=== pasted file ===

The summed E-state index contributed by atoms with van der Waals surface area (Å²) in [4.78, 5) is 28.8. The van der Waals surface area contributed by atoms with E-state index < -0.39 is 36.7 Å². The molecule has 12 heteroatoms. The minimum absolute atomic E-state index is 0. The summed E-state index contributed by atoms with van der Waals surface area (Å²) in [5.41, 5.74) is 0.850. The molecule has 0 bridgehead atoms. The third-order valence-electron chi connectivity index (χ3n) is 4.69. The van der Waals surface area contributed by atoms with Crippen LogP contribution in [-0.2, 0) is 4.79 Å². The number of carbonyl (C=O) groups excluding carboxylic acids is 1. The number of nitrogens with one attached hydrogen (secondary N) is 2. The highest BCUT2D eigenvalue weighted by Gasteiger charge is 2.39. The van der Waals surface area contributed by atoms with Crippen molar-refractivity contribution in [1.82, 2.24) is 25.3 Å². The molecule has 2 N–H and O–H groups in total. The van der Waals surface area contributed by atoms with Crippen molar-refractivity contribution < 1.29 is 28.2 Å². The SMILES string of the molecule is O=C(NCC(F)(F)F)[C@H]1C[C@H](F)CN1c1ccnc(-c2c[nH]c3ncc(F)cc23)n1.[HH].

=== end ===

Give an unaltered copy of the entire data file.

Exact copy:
The summed E-state index contributed by atoms with van der Waals surface area (Å²) in [4.78, 5) is 28.8. The van der Waals surface area contributed by atoms with E-state index < -0.39 is 36.7 Å². The molecule has 12 heteroatoms. The minimum absolute atomic E-state index is 0. The summed E-state index contributed by atoms with van der Waals surface area (Å²) in [5.41, 5.74) is 0.850. The molecule has 0 bridgehead atoms. The third-order valence-electron chi connectivity index (χ3n) is 4.69. The van der Waals surface area contributed by atoms with Crippen LogP contribution in [-0.2, 0) is 4.79 Å². The number of carbonyl (C=O) groups excluding carboxylic acids is 1. The number of nitrogens with one attached hydrogen (secondary N) is 2. The highest BCUT2D eigenvalue weighted by Gasteiger charge is 2.39. The van der Waals surface area contributed by atoms with Crippen molar-refractivity contribution in [1.82, 2.24) is 25.3 Å². The molecule has 2 N–H and O–H groups in total. The van der Waals surface area contributed by atoms with Crippen molar-refractivity contribution < 1.29 is 28.2 Å². The SMILES string of the molecule is O=C(NCC(F)(F)F)[C@H]1C[C@H](F)CN1c1ccnc(-c2c[nH]c3ncc(F)cc23)n1.[HH].